Consider engaged as a subcategory of short range. Obviously, someone can be slightly farther away if they’re at short range, instead of being engaged with someone else. However, the difference in distance is relatively minor. Thus, spending a manoeuvre to move to engage someone or something is as much a matter of moving into combat cautiously enough to avoid receiving a blow unnecessarily as it is moving a physical distance.

House Rule – When distance is important for a map, Base Move Modifier becomes the engaged range of characters.

Short Range

Short range indicates up to several meters between targets. Many thrown weapons and small firearms are most accurate at short range. Two people within short range of each other can talk comfortably without raising their voices. Moving to another spot within short range is usually easy to do and generally only requires one manoeuvre.

House Rule – When distance is important for a map, Base Move becomes the short range of characters. Scanner and Computers may use Intellect as their base for determining distance.

Medium Range

Medium range can be up to several dozen meters away. More reliable pistols can reach to medium range, but few thrown weapons can reach this far. Two people within medium range of each other need to talk loudly to hear each other. Moving from short range to medium range takes little exertion and generally requires one manoeuvre.

House Rule – When distance is important for a map, Twice the Base Move becomes the medium range of characters. Scanner and Computers may use Intellect as their base for determining distance.

Long Range

Long range is farther than a few dozen meters. Rifles, mounted weapons, and weapons that use the Gunnery skill can reliably reach this far without too much trouble. Two people within long range of each other need to yell loudly to hear each other. Moving from medium range to long range requires two manoeuvres, as it involves a greater distance and takes more time than moving between medium range and short range. This means that in most cases, a character cannot close the distance between short and long range in a single round, as it would take three manoeuvres (one for short to medium, plus two for medium to long).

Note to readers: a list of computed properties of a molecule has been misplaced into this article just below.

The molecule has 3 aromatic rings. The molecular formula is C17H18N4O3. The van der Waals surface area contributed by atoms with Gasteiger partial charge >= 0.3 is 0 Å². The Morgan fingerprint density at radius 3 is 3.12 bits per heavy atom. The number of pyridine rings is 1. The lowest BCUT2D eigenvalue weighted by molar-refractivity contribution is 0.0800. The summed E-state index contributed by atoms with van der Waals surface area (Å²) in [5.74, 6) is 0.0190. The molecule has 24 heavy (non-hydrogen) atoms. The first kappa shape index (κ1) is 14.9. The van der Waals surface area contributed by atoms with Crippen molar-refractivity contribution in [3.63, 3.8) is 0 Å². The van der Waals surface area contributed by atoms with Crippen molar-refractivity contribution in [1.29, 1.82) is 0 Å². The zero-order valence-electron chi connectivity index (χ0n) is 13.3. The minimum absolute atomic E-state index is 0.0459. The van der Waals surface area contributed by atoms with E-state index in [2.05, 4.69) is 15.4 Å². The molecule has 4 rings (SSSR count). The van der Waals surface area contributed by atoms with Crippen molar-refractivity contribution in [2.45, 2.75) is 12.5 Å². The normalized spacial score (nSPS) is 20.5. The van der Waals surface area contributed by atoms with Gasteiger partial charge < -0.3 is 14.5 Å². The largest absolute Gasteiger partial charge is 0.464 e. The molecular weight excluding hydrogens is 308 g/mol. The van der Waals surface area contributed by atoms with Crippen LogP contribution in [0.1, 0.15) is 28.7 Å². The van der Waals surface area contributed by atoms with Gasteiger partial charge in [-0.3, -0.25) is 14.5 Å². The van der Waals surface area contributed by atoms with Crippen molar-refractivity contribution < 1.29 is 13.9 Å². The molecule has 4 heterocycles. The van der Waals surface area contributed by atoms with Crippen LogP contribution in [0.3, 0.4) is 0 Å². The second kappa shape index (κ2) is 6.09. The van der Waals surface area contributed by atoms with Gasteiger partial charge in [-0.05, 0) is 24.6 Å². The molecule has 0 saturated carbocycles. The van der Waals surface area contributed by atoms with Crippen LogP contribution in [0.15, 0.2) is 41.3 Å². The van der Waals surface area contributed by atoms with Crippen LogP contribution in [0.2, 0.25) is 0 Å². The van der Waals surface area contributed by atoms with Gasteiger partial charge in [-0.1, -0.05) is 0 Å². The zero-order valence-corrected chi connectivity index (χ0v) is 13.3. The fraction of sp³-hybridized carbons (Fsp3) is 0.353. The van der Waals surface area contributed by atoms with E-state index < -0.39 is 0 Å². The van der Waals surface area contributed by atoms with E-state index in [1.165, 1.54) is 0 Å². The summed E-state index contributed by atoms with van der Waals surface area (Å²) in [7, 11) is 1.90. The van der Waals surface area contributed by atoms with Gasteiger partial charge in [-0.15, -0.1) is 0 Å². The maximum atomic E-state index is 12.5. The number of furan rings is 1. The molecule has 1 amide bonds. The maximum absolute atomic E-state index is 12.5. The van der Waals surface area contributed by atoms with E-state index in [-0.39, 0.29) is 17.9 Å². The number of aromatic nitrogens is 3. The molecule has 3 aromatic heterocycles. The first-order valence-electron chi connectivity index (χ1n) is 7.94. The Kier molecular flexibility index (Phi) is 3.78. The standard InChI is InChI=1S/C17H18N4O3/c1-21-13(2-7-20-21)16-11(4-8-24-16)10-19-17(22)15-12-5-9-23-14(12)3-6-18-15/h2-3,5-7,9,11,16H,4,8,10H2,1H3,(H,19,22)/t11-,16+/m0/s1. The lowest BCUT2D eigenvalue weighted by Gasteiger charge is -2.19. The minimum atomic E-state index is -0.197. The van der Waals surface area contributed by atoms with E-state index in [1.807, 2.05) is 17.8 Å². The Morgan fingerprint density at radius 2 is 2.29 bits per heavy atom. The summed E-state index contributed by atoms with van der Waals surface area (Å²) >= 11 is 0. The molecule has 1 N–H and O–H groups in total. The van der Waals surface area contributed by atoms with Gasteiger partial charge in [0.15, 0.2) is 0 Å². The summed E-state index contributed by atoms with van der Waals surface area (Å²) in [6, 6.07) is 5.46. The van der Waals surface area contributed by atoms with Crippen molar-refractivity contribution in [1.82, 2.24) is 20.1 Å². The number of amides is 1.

House Rule – When distance is important for a map, Four times the Base Move becomes the Long range of characters. Scanner and Computers may use Intellect as their base for determining distance.

Extreme Range

Extreme range is the farthest range at which two targets can interact. High-tech sniper weaponry and some vehicle-mounted armaments may reach out to this range. Two people at extreme range may not be able to hear each other even if they shout. Moving between long range and extreme range can be time-consuming and exerting, and it requires two manoeuvres. This means that in most cases, a character can move the entire distance between long and extreme range in a single round, but suffers strain or gives up their action to do so.

House Rule – When distance is important for a map, Seven times the Base Move becomes the extreme range of characters. Scanner and Computers may use Intellect as their base for determining distance.

Additional Combat Rules
Combat can be modified with situational modifiers: (gen107)
  • Making Ranged Attacks at Engaged Targets – On a despair you can hit an ally or unintended target.
  • Making Ranged Attack While Engaged – Opponents gain a Boost (Blue) dice, and your ranged attacks depend on what skill your weapon requires, if using a light weapon increase difficulty once (add one purple dice), if using a heavy weapon increase difficulty twice (add two purple dice) and if using gunnery then you cannot make the check.